How to unroll and flatten a rolled 12x20 FB contact print from the 1940s?

Discussion in 'B&W: Film, Paper, Chemistry' started by jp80874, May 10, 2009.

  1. jp80874

    jp80874 Subscriber

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    On Mother’s Day my 89 year old mother in law showed me rolled 12x20 fiber contact print made in the 1940s. The roll is about 2 ½” in diameter. She says the image is a banquet in a hotel in Chicago. She, her late husband, her parents and maybe 100 other people were at a medical convention dinner. Both men were doctors. She would like the picture unrolled and flattened. It looks like someone has tried this before. There are at least three 12” cracks in the print.

    How should I do this without further damaging the print or my status in the family? My thought was to soak the print in 70+ degree water and when flexible unroll the roll and let it dry between two print screens as I would a fresh print. Any thoughts from someone more experienced than I?

    Thanks,

    John Powers
     
  2. NormanV

    NormanV Member

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    that would probably work but if the print has been retouched you would have problems.
     
  3. Captain_joe6

    Captain_joe6 Member

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    be careful of how warm you get it if you do soak it, because you could strip the emulsion from the paper. might just float away. another option *might* be steam, if you were able to steam the thing somehow and gently open it up. tough call, though, as steam is a nice hot thing as well.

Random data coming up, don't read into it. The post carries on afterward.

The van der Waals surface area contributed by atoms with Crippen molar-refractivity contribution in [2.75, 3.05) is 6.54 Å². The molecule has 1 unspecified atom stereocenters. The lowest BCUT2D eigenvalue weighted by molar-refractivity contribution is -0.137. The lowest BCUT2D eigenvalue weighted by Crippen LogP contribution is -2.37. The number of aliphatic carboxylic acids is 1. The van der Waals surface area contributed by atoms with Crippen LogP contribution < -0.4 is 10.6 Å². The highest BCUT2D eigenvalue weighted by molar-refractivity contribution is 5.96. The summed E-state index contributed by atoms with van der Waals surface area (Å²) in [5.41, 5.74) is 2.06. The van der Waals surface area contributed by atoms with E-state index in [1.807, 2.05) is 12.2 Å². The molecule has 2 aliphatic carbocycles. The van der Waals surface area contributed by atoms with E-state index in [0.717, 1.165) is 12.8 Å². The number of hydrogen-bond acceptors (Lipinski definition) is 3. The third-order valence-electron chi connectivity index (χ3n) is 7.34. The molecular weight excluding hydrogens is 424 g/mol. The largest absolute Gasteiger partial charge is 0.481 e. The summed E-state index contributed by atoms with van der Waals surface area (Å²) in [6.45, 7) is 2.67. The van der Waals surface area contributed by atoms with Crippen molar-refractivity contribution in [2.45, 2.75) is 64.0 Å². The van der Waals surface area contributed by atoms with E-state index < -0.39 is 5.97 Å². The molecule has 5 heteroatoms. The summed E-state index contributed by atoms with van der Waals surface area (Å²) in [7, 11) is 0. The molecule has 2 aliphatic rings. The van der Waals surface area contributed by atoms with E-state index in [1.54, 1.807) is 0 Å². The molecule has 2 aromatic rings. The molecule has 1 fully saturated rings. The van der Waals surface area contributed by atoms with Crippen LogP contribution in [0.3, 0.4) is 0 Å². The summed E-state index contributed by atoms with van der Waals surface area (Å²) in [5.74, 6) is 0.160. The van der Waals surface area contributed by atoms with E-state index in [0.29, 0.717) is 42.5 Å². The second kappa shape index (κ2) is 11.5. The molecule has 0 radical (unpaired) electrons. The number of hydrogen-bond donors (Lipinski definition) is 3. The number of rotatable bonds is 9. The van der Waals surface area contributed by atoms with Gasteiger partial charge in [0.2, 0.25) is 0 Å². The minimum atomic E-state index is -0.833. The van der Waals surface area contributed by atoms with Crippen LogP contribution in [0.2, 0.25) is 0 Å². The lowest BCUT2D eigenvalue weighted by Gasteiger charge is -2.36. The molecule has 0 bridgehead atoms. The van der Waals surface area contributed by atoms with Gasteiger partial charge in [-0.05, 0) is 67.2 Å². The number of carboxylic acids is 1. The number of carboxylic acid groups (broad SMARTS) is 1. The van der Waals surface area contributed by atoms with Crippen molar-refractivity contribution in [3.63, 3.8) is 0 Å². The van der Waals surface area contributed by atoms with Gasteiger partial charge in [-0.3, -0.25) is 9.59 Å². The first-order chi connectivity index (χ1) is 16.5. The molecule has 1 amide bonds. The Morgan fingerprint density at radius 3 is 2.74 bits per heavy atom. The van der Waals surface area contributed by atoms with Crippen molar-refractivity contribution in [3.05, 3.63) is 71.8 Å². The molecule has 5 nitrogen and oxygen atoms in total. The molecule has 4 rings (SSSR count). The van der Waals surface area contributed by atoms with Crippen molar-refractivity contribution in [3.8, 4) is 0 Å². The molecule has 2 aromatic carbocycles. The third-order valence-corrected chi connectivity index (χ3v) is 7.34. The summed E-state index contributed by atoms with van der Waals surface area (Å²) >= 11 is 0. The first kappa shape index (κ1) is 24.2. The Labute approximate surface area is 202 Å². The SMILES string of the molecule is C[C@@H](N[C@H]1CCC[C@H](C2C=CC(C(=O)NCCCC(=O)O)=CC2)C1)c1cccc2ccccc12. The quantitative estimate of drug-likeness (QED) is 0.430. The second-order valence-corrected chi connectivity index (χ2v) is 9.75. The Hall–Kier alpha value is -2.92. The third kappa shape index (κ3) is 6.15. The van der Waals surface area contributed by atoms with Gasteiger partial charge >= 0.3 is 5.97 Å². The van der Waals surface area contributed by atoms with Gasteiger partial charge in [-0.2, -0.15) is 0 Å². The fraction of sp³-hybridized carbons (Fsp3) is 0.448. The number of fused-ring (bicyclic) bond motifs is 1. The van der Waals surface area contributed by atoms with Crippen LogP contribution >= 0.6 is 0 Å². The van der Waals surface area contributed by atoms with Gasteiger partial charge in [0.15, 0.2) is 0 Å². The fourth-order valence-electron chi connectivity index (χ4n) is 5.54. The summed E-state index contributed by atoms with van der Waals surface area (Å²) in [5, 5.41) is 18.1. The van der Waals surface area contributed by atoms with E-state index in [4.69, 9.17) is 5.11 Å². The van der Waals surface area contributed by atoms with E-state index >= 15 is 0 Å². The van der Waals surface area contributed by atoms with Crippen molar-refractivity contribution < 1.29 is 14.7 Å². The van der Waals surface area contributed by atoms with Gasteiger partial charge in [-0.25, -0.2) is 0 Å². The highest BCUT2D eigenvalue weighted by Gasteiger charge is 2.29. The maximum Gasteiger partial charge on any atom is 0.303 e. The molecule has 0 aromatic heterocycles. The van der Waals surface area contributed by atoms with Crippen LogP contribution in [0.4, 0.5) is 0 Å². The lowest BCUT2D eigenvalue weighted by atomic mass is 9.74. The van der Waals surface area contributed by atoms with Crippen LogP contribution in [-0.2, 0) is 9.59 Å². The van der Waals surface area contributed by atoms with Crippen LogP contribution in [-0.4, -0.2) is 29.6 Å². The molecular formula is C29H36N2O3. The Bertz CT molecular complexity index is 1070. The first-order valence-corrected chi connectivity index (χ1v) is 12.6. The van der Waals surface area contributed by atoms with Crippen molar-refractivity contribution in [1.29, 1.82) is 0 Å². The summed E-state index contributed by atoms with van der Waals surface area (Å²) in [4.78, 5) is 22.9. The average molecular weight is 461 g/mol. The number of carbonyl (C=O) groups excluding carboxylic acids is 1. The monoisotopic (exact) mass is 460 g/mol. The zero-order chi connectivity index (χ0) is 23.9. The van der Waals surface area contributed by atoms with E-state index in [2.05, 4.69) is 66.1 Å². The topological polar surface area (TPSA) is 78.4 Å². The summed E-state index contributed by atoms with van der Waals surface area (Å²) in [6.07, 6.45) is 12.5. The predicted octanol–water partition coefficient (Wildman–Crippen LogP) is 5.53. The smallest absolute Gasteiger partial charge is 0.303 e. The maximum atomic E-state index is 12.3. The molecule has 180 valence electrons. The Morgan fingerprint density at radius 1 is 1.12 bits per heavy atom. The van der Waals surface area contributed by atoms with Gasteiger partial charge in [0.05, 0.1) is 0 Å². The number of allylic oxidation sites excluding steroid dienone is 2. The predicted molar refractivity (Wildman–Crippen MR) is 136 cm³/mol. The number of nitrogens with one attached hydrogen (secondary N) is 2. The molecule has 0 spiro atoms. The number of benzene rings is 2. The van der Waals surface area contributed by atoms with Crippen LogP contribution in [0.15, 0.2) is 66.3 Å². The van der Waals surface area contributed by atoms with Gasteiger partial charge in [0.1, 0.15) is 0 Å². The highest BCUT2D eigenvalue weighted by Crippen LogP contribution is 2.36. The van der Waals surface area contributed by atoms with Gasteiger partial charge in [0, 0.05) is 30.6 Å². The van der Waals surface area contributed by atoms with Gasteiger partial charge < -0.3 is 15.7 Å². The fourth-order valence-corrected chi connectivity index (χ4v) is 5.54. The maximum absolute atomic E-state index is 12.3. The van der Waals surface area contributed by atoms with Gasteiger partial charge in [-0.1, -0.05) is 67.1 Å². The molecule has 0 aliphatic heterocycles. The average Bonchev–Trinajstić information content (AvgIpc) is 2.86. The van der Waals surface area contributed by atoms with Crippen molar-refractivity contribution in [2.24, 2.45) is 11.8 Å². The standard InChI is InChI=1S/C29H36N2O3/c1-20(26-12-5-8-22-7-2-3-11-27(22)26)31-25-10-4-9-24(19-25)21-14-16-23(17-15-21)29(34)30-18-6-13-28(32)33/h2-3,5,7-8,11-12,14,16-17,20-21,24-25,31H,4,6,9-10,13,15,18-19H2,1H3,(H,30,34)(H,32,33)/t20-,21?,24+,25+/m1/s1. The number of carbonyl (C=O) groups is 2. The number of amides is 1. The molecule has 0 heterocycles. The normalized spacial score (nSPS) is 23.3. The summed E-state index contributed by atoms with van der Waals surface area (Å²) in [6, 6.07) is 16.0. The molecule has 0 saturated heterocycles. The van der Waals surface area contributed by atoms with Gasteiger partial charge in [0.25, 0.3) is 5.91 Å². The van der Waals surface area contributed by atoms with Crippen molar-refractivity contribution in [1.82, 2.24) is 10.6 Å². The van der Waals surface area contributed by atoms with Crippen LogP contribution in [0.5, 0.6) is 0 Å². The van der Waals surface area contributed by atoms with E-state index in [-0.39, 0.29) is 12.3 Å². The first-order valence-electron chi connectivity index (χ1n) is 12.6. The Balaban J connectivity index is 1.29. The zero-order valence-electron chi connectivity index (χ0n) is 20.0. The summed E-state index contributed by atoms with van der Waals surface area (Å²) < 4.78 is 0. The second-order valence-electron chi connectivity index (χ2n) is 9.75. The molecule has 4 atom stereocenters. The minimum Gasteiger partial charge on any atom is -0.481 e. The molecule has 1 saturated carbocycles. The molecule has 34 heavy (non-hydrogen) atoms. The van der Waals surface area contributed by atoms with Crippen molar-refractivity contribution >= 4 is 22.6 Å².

4. jeffzeitlin

    jeffzeitlin Subscriber

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    I suggest go into your bath room and steam it up. Bring the print into the room not the shower and see if it loosens up. Be careful not to have the emulsion float away.
     
  5. Larry.Manuel

    Larry.Manuel Member

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    I suggest contacting an art conservationist. Many universities have people who do this, and most would be delighted to advise you, rather than see the work [possibly] destroyed.
     
  6. jnanian

    jnanian Advertiser Advertiser

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    hi john

    i have the same problem,
    but my 12x20 rolled contact/banquet camera prints
    are of my grandfather commanding
    his troops during ww2 ..

    i called a friend who works at a museum and
    what she said was to make a humidity chamber ...
    kind of like a trash can filled with water and somehow rig
    the photo to hang in it, but not in the water, just in the airspace under
    the cover ...
    it might take a while for the moisture to enter the print.

    i never did it ... so i can't give you a fairy tale ending ...

    john
     
  7. jp80874

    jp80874 Subscriber

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    Some wonderful ideas here. Thank you all. Please send more if you have them.

    Larry, the head of the U Akron Photography Deptment, where I have been taking courses in my retirement, mentioned that she has been taking photo conservationist courses. I have an email out to her to obtain a contact to pursue your suggestion.


    Thanks,

    John